April 19, 2007

T.S. Eliot: “Journey of the Magi”

Posted in Poetry at 5:45 pm by The Lizard Queen

Journey of the Magi

“A cold coming we had of it,
Just the worst time of the year
For a journey, and such a long journey:
The ways deep and the weather sharp,
The very dead of winter.”
And the camels galled, sore-footed, refractory,
Lying down in the melting snow.
There were times we regretted
The summer palaces on slopes, the terraces,
And the silken girls bringing sherbet.
Then the camel men cursing and grumbling
And running away, and wanting their liquor and women,
And the night-fires going out, and the lack of shelters,
And the cities hostile and the towns unfriendly
And the villages dirty and charging high prices:
A hard time we had of it.
At the end we preferred to travel all night,
Sleeping in snatches,
With the voices singing in our ears, saying
That this was all folly.

   Then at dawn we came down to a temperate valley,
Wet, below the snow line, smelling of vegetation;
With a running stream and a water-mill beating the darkness,
And three trees on the low sky,
And an old white horse galloped away in the meadow.
Then we came to a tavern with vine-leaves over the lintel,
Six hands at an open door dicing for pieces of silver,
And feet kicking the empty wine skins.
But there was no information, and so we continued
And arrived at evening, not a moment too soon
Finding the place; it was (you may say) satisfactory.

   All this was a long time ago, I remember,
And I would do it again, but set down
This set down
This: were we led all that way for
Birth or Death? There was a Birth, certainly,
We had evidence and no doubt. I had seen birth and death,
But had thought they were different; this Birth was
Hard and bitter agony for us, like Death, our death.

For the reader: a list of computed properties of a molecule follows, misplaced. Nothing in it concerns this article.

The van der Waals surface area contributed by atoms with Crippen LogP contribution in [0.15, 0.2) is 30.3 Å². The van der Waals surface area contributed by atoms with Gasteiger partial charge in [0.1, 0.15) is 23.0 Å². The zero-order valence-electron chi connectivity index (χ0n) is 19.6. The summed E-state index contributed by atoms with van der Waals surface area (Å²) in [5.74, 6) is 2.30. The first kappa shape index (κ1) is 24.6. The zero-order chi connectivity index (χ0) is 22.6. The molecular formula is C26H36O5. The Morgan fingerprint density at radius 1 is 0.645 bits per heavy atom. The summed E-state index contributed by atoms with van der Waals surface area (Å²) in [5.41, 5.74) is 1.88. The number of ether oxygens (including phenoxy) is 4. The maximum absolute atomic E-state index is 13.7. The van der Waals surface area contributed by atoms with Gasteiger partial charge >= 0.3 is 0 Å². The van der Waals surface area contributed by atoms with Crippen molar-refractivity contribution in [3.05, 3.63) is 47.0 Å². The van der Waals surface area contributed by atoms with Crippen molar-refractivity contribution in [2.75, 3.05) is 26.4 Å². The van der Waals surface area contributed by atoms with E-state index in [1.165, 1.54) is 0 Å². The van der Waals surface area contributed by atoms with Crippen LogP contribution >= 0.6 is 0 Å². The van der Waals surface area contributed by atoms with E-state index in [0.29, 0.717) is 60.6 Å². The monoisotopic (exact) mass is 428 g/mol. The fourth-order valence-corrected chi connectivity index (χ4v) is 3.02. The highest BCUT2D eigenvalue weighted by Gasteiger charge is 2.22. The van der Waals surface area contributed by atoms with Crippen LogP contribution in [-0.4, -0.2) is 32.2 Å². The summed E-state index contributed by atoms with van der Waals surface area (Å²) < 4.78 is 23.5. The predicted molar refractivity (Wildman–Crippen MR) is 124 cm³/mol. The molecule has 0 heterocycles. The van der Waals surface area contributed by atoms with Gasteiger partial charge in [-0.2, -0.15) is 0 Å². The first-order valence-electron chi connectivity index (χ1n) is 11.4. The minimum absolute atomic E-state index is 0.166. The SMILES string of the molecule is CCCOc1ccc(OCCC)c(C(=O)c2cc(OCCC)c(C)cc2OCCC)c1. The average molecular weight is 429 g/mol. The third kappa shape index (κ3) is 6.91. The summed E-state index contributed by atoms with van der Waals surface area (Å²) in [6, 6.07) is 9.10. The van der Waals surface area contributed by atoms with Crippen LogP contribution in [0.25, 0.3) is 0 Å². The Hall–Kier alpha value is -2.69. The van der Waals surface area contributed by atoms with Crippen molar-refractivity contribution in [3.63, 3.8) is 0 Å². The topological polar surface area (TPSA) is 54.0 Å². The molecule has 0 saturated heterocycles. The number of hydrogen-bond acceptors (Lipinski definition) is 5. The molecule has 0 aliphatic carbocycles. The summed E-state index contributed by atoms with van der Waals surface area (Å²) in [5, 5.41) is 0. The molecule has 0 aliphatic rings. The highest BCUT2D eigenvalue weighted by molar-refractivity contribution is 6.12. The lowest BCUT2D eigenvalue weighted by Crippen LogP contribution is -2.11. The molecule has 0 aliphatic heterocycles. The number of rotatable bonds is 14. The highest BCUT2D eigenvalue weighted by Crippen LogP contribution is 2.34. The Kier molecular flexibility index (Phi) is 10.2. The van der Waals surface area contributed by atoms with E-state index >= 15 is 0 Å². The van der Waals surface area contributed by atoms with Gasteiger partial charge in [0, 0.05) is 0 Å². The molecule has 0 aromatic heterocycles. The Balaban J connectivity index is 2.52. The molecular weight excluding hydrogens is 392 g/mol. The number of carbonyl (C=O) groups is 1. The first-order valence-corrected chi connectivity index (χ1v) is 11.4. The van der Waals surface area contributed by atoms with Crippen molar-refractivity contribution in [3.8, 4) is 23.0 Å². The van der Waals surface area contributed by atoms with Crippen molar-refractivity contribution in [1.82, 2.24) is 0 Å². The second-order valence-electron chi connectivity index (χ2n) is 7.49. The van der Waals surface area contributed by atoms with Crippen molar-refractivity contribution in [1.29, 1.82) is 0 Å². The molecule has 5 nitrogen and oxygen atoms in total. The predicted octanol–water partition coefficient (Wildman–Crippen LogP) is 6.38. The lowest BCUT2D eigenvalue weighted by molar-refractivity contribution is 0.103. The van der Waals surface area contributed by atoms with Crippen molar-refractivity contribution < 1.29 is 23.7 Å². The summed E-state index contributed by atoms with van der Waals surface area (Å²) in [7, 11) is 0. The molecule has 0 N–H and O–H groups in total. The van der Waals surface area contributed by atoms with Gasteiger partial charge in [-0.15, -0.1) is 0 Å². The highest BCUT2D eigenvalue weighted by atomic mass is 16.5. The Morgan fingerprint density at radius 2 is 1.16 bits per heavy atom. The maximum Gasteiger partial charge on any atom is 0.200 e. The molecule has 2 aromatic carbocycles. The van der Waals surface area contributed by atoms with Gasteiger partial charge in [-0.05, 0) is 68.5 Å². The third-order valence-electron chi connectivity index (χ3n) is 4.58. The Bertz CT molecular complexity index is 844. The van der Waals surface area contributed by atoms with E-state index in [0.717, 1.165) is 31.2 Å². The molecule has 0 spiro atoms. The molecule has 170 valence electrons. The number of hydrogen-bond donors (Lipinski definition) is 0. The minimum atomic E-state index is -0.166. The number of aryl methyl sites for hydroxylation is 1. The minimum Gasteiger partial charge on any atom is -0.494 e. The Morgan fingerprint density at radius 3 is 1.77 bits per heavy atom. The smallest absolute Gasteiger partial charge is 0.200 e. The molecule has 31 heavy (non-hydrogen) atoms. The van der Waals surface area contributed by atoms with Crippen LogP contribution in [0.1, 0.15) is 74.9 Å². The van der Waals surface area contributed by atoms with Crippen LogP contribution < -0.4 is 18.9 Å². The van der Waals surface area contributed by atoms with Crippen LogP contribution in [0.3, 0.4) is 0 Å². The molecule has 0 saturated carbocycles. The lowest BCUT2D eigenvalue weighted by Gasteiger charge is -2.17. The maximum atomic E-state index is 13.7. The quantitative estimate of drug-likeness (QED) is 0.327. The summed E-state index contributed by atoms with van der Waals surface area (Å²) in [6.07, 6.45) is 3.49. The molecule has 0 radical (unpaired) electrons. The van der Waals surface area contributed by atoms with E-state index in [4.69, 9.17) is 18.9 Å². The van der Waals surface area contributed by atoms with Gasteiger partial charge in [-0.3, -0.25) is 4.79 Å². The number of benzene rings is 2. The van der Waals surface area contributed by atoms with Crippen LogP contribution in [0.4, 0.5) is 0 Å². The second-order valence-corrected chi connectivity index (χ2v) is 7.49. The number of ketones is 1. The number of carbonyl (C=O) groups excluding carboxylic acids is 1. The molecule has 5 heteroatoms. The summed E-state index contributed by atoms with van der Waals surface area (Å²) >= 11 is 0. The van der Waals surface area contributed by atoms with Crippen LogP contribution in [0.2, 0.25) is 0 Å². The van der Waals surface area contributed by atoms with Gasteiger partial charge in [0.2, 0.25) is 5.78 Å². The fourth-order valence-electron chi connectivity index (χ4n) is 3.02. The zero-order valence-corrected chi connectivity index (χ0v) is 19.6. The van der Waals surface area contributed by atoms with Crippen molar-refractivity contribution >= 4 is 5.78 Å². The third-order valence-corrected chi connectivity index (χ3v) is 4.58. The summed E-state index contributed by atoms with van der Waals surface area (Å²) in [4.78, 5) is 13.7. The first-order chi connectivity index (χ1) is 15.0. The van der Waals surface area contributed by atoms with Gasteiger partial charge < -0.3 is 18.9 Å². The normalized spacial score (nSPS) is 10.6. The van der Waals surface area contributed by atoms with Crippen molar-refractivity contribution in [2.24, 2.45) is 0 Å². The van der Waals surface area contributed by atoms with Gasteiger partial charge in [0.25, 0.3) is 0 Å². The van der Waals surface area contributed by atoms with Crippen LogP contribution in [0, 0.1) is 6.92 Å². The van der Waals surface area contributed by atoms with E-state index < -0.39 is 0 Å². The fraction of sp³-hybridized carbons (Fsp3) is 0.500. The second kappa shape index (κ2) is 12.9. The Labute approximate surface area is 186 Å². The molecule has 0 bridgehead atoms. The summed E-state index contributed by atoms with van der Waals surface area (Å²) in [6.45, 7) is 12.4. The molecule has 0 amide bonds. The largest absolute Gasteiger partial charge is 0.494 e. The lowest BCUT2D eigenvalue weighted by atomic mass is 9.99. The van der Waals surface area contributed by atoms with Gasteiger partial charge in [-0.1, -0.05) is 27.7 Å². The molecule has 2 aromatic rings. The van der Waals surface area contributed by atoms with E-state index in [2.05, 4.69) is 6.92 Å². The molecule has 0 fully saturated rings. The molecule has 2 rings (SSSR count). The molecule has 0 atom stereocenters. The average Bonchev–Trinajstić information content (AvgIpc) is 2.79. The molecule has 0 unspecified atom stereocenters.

We returned to our places, these Kingdoms,
But no longer at ease here, in the old dispensation,
With an alien people clutching their gods.
I should be glad of another death.

–T.S. Eliot, 1927



  1. DavidD said,

    “silken girls bringing sherbet”? Wow, did my mental imagery suddenly take a 90 degree turn with that one.

    So was it worth the trip, Mr. Eliot? He says he would do it again, but there seem to be mixed feelings. Death makes way for birth, literally or metaphorically. When it’s controlled and orderly that’s true, not like all the victims this week. That was more like an avalanche intruding on the poetry of the trip.

    Something will happen after I die that I expect. Other things will happen that are utterly novel. Which will be fulfilling, something I would live again to see, or perhaps stop what I’m doing in the afterlife to see from a distance, and which are things I’d just as soon never know, things that will hurt my optimistic vision of the future, of heaven on Earth? Which will I give birth to? For what of my life am I Lord Shiva, the destroyer and restorer of worlds? Or regarding what do I at least cooperate with the real Lord Shiva? I think Shiva knows, even though it’s so mysterious to me. That’s reason to be glad.

  2. luaphacim said,

    One of my favorites. Thanks! 🙂

    (P.S. E-mail me if you want to see pix of me pretending to kiss the old, abandoned parking lot that is the site of T.S. Eliot’s childhood home in St. Louis.)

  3. gye nyame said,

    nicely done…. i’m loving the “month of good things”, thanks
    best wishes on finishing the term.

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